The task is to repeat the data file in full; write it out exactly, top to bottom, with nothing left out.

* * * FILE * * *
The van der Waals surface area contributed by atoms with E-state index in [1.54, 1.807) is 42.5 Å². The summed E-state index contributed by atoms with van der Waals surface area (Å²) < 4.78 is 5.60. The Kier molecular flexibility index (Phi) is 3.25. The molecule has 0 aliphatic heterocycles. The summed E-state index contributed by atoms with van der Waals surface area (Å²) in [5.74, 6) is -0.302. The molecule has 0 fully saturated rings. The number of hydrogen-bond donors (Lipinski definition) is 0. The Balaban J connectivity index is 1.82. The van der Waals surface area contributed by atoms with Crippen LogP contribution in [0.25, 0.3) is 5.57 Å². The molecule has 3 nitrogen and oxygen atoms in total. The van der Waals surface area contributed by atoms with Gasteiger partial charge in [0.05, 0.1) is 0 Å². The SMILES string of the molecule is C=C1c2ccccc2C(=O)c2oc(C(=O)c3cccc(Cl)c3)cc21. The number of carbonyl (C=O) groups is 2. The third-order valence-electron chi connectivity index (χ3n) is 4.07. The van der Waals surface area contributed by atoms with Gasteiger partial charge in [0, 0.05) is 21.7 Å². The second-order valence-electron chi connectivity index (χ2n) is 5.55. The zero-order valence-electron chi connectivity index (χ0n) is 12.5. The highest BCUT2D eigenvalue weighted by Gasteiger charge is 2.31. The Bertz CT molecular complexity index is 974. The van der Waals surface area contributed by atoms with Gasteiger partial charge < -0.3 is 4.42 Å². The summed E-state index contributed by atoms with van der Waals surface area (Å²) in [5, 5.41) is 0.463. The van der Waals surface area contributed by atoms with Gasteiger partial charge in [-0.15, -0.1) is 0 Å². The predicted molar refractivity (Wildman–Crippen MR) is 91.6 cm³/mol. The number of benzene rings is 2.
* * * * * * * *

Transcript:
The van der Waals surface area contributed by atoms with E-state index in [1.54, 1.807) is 42.5 Å². The summed E-state index contributed by atoms with van der Waals surface area (Å²) < 4.78 is 5.60. The Kier molecular flexibility index (Phi) is 3.25. The molecule has 0 aliphatic heterocycles. The summed E-state index contributed by atoms with van der Waals surface area (Å²) in [5.74, 6) is -0.302. The molecule has 0 fully saturated rings. The number of hydrogen-bond donors (Lipinski definition) is 0. The Balaban J connectivity index is 1.82. The van der Waals surface area contributed by atoms with Crippen LogP contribution in [0.25, 0.3) is 5.57 Å². The molecule has 3 nitrogen and oxygen atoms in total. The van der Waals surface area contributed by atoms with Gasteiger partial charge in [0.05, 0.1) is 0 Å². The SMILES string of the molecule is C=C1c2ccccc2C(=O)c2oc(C(=O)c3cccc(Cl)c3)cc21. The number of carbonyl (C=O) groups is 2. The third-order valence-electron chi connectivity index (χ3n) is 4.07. The van der Waals surface area contributed by atoms with Gasteiger partial charge in [0, 0.05) is 21.7 Å². The second-order valence-electron chi connectivity index (χ2n) is 5.55. The zero-order valence-electron chi connectivity index (χ0n) is 12.5. The highest BCUT2D eigenvalue weighted by Gasteiger charge is 2.31. The Bertz CT molecular complexity index is 974. The van der Waals surface area contributed by atoms with Gasteiger partial charge < -0.3 is 4.42 Å². The summed E-state index contributed by atoms with van der Waals surface area (Å²) in [5, 5.41) is 0.463. The van der Waals surface area contributed by atoms with Gasteiger partial charge in [-0.15, -0.1) is 0 Å². The predicted molar refractivity (Wildman–Crippen MR) is 91.6 cm³/mol. The number of benzene rings is 2.